Volvo created this video to show off the toughness of it’s new truck. In the video a four year old is given the controls (by remote) to a full-size Volvo dump truck, and allowed to drive it on a closed course. It’s amazing.
Terrible marketing. Just, no.
It’s important to go beyond “Is this good,” or “Do I like it” when looking at design work. Here are seven questions that will help determine if that design is actually working.
While going through some underused reference materials I found this reference to the Danish Design Centre’s four levels of commitment that clients have to design.
This is (ironically?) produced by a stock footage company, partly to illustrate the quality of their footage that you can use in your own generic brand video.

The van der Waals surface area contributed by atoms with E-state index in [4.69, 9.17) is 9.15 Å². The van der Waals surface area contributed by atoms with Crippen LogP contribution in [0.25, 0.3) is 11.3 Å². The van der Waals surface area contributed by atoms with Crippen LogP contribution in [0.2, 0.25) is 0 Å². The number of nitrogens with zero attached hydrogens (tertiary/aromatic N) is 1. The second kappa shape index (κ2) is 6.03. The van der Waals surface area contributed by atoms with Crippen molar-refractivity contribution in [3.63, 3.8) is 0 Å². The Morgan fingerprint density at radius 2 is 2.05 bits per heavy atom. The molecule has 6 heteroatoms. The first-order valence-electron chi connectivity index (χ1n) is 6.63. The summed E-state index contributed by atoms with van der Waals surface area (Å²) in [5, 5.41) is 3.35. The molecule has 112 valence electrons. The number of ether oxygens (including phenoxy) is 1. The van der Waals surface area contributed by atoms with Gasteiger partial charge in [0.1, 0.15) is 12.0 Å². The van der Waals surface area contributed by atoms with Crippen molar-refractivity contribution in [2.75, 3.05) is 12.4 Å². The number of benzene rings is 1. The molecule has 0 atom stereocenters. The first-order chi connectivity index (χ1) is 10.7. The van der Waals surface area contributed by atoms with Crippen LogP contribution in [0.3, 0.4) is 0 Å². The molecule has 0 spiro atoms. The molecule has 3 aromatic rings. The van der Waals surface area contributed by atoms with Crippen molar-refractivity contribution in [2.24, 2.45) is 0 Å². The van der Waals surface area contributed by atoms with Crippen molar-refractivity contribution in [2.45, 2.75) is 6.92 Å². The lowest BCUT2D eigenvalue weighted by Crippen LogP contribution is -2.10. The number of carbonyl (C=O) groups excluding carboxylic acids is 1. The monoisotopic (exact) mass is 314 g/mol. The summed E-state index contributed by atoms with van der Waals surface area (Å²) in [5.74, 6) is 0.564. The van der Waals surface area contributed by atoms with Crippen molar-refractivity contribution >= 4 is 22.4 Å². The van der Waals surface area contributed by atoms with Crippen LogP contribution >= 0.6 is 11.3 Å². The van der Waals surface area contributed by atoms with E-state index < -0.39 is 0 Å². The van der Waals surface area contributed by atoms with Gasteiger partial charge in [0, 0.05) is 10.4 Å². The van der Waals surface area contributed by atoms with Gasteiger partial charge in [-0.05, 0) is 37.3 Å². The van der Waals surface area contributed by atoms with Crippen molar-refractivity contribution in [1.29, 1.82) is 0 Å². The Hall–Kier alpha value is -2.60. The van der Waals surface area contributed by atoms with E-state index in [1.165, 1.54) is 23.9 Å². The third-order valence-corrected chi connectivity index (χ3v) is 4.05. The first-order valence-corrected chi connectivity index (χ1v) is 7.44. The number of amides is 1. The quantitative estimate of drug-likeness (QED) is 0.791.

This video reminds me of how many designers work. All style – no function.
Despite how much I wanted it to be real, it turns out that this screen grab is fake. But trying to verify its authenticity reveals an interesting comparison of corporate run Twitter accounts.
I started by looking at the Cottonelle Twitter feed which reveals a boring one-way broadcast of corporate written marketing messages. It’s as boring as their product. No mention of this screengrab, though you can see the actual tweet that kicks off the war.
— Cottonelle (@cottonelle) March 16, 2014
Then I had a look at the Charmin feed, where they recently tweeted that it was fake (I can only imagine that the “it” in question is the screengrab).
We’re sassy, not cruel. Sorry internet…. It’s fake. #tweetfromtheseat
— Charmin (@Charmin) March 24, 2014
But then I had a look at the rest of their feed, and was surprised to see that there’s an actual personality here, and it’s entertaining. Here’s a funny tweet from earlier in the week:
It’s a public bathroom, not a day spa. HURRY UP. #CharminCourtesy
— Charmin (@Charmin) March 21, 2014
Before today I didn’t have much of an opinion on this category beyond “not newspaper,” but now I am decidedly more fond of Charmin. Funny how that works, isn’t it?